AFS from a user perspective
Centralized file systems like AFS provide a number of benefits to users,
including having a common user name and password for access to all client
computers in the cell (on which the user is defined).
Other benefits include a common home directory,
reduced need for file transfers,
increased file security and the elimination of the need to move home directories
as computers are retired.
In general AFS can be used in the same manner as a regular Unix
file system but the way in which permissions work can effect
how users manage their accounts. Users who run long jobs or disk
intensive jobs may also need to adjust the ways in which they work. People who
compile and run their own programs need to learn how to manage a single account shared between
multiple hardware platforms (e.g. a program compiled for Linux will not run under AIX)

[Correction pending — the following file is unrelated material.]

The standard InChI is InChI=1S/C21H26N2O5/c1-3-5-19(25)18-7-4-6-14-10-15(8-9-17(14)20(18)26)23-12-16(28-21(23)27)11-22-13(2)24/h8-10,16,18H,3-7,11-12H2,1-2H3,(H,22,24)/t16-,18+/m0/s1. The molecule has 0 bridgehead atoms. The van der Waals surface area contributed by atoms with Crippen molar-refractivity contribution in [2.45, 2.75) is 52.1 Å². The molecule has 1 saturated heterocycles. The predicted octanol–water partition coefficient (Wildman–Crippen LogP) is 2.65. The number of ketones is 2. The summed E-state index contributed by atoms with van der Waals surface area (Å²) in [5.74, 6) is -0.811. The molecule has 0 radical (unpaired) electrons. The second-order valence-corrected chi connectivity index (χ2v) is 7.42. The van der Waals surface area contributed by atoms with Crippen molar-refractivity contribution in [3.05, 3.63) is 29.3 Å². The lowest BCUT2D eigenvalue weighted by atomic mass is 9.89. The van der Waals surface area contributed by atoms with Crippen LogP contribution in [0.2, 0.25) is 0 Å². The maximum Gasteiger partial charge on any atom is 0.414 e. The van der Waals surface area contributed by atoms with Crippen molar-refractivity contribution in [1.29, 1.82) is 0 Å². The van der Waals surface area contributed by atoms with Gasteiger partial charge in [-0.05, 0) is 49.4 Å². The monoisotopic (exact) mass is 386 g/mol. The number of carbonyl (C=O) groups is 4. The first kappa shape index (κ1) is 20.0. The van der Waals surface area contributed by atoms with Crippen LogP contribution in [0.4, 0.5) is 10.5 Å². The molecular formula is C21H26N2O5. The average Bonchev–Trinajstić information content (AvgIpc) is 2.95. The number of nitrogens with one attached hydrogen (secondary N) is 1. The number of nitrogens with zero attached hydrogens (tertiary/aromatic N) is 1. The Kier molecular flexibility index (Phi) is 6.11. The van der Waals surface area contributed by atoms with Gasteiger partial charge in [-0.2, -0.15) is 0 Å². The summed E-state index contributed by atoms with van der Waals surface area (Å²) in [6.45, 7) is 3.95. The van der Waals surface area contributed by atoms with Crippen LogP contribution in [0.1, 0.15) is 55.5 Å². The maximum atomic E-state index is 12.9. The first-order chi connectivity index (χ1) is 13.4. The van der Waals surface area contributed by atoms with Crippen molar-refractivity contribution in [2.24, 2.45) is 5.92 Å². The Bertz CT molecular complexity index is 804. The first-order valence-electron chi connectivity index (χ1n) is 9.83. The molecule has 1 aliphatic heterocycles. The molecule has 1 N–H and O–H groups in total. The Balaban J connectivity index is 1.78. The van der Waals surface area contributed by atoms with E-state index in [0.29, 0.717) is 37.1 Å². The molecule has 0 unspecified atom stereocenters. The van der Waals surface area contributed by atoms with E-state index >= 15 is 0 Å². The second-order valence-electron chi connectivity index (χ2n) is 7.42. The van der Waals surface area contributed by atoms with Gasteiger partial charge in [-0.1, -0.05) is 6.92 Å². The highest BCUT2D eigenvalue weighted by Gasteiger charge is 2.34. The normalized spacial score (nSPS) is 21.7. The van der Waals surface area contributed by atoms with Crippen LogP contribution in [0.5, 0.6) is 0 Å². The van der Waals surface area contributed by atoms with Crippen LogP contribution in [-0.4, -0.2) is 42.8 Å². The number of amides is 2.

- AFS client software runs on the user's workstation or compute server. The client
software implements a new filesystem type and diverts all file-related system calls.
- A client is a member of just one cell at a time, but can see other cells if mount
points have been configured for them.
- The AFS filesystem is conventionally mounted on
All clients see the exact same filesystem tree below the mount point (cf NFS).
- The top level of a particular cell is conventionally mounted below the AFS root, and is
named for the cell's full DNS name to ensure global uniqueness (e.g.
- The local AFS client implements caching of files and metadata.
- Users identify themselves to the system with a secure (kerberos-based) password. A limited-lifetime
token is granted (25 hour default lifetime). This process is usually integrated with the initial
login to the system. It can be performed as a separate step if needed, allowing for the client usernames
to be unrelated to the AFS names.
- With integrated login and authentication, users will use the same username and password to log in
to any client computer to which the username is known. This gives simplicity of account maintenance
and user training. (cf NFS/NIS). The actual passwords are stored in a replicated database on the AFS
- AFS can be used without authentication to distribute publicly readable files.